I'm at SheLoves Magazine today sharing how my experience in one valley mirrors another, how I know God gives us strength for whatever we are facing. Whatever challenge you face today, will you join me in choosing to believe God can overcome?
I know what it must feel like to be a ghost. I am haunting the life I used to live but haven’t moved on yet, hanging out on the fringes of what I once called mine. I watch everyone around me go about their days as they always have but I am on the outside looking in. I ache to be seen but I also know my presence brings up all kinds of hurt, so I remain in the wings. Yes, I know what it must feel like to be but a shadow, haunting your own life. This is life in transition.
Have you ever felt it before? Maybe you moved from the place you long called home or left your church, had an illness that separated you from others, or lost your job while others went on with life as usual?
We are moving to South Asia in less than two months. Our house is sold and our belongings are stored. I watched someone take over my job of six years as I stepped aside, getting the kids ready for uprooting their lives. Their little hearts are unfazed, it seems, as they adjust well while I feel more invisible every day. Next week we sell our car, the last big thing that links us to life in the United States. We will drive in a borrowed car as we live in a borrowed house, feeling like we are borrowing a life that isn’t ours anymore.
I am glad I have this “in-between” time in our move to prepare me for the loneliness I know is coming living 8500 miles from what has been home for most of my life. I feel like I am building up callouses now for the big hurt that is to come. But I also am wounded in another way, the conviction in my heart that is God saying “who else have you made to feel this way in the past? Who are you shutting out even now?”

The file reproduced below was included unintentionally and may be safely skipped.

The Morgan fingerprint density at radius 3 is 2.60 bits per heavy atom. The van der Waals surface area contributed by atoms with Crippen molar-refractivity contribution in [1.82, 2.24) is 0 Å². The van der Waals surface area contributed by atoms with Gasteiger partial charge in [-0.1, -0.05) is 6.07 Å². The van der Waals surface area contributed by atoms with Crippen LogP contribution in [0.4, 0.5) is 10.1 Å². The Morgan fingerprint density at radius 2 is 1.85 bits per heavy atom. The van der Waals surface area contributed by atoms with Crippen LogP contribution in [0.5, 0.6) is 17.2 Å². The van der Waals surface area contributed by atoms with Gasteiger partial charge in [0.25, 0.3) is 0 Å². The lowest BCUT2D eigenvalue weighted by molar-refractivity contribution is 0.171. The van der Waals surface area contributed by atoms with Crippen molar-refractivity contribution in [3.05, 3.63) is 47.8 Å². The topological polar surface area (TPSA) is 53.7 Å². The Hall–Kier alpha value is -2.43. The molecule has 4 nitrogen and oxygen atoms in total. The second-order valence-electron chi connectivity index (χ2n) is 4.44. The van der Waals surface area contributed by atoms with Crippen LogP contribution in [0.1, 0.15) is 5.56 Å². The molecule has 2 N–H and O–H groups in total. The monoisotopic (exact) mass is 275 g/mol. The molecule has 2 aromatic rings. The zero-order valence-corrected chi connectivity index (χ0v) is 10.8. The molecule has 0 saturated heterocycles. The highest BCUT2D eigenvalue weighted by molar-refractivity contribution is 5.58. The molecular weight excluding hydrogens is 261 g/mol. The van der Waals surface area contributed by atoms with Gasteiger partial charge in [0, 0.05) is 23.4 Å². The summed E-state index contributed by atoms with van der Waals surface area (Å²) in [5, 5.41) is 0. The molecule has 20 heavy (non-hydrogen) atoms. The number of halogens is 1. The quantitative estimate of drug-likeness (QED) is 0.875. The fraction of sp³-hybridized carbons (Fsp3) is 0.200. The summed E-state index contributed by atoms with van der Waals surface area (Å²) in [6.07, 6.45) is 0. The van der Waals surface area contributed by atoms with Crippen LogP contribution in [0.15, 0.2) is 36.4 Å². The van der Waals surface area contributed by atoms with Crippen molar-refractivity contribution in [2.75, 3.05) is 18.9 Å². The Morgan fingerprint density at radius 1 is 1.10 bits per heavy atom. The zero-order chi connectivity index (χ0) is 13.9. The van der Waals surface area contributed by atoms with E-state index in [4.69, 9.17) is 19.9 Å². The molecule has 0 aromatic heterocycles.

Faces float to the surface of my memory as I try to push them back under. There’s the friend who encouraged me when my whole life was changing with a move, a new job, a second baby. I sat daily on her couch and we laughed and cried together. We had a fellowship I was sure would withstand the miles when she moved away. We haven’t talked in years. There’s the church small group I was a part of when all this transition happened and we were so busy we couldn’t make it to group but a couple times in a year and we just drifted away from budding relationships. I miss them and wonder how they are doing but it feels like it’s been too long to reach out now.
Relationships ebb and flow. Few last forever, I know that. Out of high school, I have one friendship that has stood the test of time and from college two real friends remain. I read the findings of a psychological study recently that concluded most friendships last no longer than seven years as people change and move on with their lives. But there are those moments when it feels like every relationship you have is changing or all have fallen away. Only loneliness remains and it gets you thinking about how we were designed for real fellowship and how empty we are without it...